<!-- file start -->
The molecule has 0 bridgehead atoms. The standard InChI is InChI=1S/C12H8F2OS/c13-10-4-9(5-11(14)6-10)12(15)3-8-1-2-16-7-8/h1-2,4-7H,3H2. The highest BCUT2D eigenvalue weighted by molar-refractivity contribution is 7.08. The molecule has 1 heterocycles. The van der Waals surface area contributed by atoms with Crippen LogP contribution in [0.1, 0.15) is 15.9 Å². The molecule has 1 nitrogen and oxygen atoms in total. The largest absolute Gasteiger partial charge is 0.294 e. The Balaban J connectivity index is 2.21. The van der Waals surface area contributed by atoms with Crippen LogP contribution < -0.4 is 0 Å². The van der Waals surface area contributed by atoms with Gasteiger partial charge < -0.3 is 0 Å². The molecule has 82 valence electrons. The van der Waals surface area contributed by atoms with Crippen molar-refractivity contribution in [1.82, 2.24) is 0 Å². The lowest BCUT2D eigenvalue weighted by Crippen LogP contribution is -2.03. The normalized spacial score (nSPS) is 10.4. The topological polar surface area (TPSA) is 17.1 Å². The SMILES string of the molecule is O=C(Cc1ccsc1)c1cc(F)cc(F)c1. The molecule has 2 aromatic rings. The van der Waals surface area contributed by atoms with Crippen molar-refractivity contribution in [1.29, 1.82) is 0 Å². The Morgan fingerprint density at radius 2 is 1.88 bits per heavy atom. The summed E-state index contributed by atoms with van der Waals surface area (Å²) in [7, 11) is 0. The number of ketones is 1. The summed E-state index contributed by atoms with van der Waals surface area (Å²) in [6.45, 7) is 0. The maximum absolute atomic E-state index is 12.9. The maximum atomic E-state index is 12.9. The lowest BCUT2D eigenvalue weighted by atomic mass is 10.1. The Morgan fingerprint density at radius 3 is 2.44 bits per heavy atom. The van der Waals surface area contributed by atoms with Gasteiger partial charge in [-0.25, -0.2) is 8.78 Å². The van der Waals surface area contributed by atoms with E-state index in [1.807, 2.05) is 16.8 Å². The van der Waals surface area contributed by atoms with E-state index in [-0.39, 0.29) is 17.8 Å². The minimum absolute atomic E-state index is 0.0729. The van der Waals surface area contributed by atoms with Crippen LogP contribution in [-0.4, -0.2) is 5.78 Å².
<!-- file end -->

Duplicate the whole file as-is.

The molecule has 0 bridgehead atoms. The standard InChI is InChI=1S/C12H8F2OS/c13-10-4-9(5-11(14)6-10)12(15)3-8-1-2-16-7-8/h1-2,4-7H,3H2. The highest BCUT2D eigenvalue weighted by molar-refractivity contribution is 7.08. The molecule has 1 heterocycles. The van der Waals surface area contributed by atoms with Crippen LogP contribution in [0.1, 0.15) is 15.9 Å². The molecule has 1 nitrogen and oxygen atoms in total. The largest absolute Gasteiger partial charge is 0.294 e. The Balaban J connectivity index is 2.21. The van der Waals surface area contributed by atoms with Crippen LogP contribution < -0.4 is 0 Å². The van der Waals surface area contributed by atoms with Gasteiger partial charge < -0.3 is 0 Å². The molecule has 82 valence electrons. The van der Waals surface area contributed by atoms with Crippen molar-refractivity contribution in [1.82, 2.24) is 0 Å². The lowest BCUT2D eigenvalue weighted by Crippen LogP contribution is -2.03. The normalized spacial score (nSPS) is 10.4. The topological polar surface area (TPSA) is 17.1 Å². The SMILES string of the molecule is O=C(Cc1ccsc1)c1cc(F)cc(F)c1. The molecule has 2 aromatic rings. The van der Waals surface area contributed by atoms with Crippen molar-refractivity contribution in [1.29, 1.82) is 0 Å². The Morgan fingerprint density at radius 2 is 1.88 bits per heavy atom. The summed E-state index contributed by atoms with van der Waals surface area (Å²) in [7, 11) is 0. The number of ketones is 1. The summed E-state index contributed by atoms with van der Waals surface area (Å²) in [6.45, 7) is 0. The maximum absolute atomic E-state index is 12.9. The maximum atomic E-state index is 12.9. The lowest BCUT2D eigenvalue weighted by atomic mass is 10.1. The Morgan fingerprint density at radius 3 is 2.44 bits per heavy atom. The van der Waals surface area contributed by atoms with Gasteiger partial charge in [-0.25, -0.2) is 8.78 Å². The van der Waals surface area contributed by atoms with E-state index in [1.807, 2.05) is 16.8 Å². The van der Waals surface area contributed by atoms with E-state index in [-0.39, 0.29) is 17.8 Å². The minimum absolute atomic E-state index is 0.0729. The van der Waals surface area contributed by atoms with Crippen LogP contribution in [-0.4, -0.2) is 5.78 Å².